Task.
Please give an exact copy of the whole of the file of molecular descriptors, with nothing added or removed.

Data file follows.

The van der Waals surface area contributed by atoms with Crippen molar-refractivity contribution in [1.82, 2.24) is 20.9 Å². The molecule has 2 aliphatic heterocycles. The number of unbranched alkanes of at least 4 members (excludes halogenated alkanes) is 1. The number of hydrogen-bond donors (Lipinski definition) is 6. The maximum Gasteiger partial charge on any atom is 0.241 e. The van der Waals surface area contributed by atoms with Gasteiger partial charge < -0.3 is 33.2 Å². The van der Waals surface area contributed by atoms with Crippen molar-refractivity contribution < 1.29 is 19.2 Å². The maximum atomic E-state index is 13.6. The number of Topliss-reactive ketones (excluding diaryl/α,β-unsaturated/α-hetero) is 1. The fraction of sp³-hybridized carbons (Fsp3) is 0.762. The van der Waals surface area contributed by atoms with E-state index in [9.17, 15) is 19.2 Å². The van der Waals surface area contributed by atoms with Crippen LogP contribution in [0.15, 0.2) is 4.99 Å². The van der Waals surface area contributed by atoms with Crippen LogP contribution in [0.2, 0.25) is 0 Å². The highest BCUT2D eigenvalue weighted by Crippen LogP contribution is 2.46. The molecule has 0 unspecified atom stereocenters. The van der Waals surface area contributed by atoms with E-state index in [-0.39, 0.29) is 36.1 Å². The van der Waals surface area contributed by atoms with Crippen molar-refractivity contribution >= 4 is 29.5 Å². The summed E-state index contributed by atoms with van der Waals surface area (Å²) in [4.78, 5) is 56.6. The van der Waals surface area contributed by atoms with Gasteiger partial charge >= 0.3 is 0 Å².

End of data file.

The van der Waals surface area contributed by atoms with Crippen molar-refractivity contribution in [1.82, 2.24) is 20.9 Å². The molecule has 2 aliphatic heterocycles. The number of unbranched alkanes of at least 4 members (excludes halogenated alkanes) is 1. The number of hydrogen-bond donors (Lipinski definition) is 6. The maximum Gasteiger partial charge on any atom is 0.241 e. The van der Waals surface area contributed by atoms with Gasteiger partial charge < -0.3 is 33.2 Å². The van der Waals surface area contributed by atoms with Crippen molar-refractivity contribution < 1.29 is 19.2 Å². The maximum atomic E-state index is 13.6. The number of Topliss-reactive ketones (excluding diaryl/α,β-unsaturated/α-hetero) is 1. The fraction of sp³-hybridized carbons (Fsp3) is 0.762. The van der Waals surface area contributed by atoms with E-state index in [9.17, 15) is 19.2 Å². The van der Waals surface area contributed by atoms with Crippen LogP contribution in [0.15, 0.2) is 4.99 Å². The van der Waals surface area contributed by atoms with Crippen LogP contribution in [0.2, 0.25) is 0 Å². The highest BCUT2D eigenvalue weighted by Crippen LogP contribution is 2.46. The molecule has 0 unspecified atom stereocenters. The van der Waals surface area contributed by atoms with E-state index in [-0.39, 0.29) is 36.1 Å². The van der Waals surface area contributed by atoms with Crippen molar-refractivity contribution >= 4 is 29.5 Å². The summed E-state index contributed by atoms with van der Waals surface area (Å²) in [4.78, 5) is 56.6. The van der Waals surface area contributed by atoms with Gasteiger partial charge >= 0.3 is 0 Å².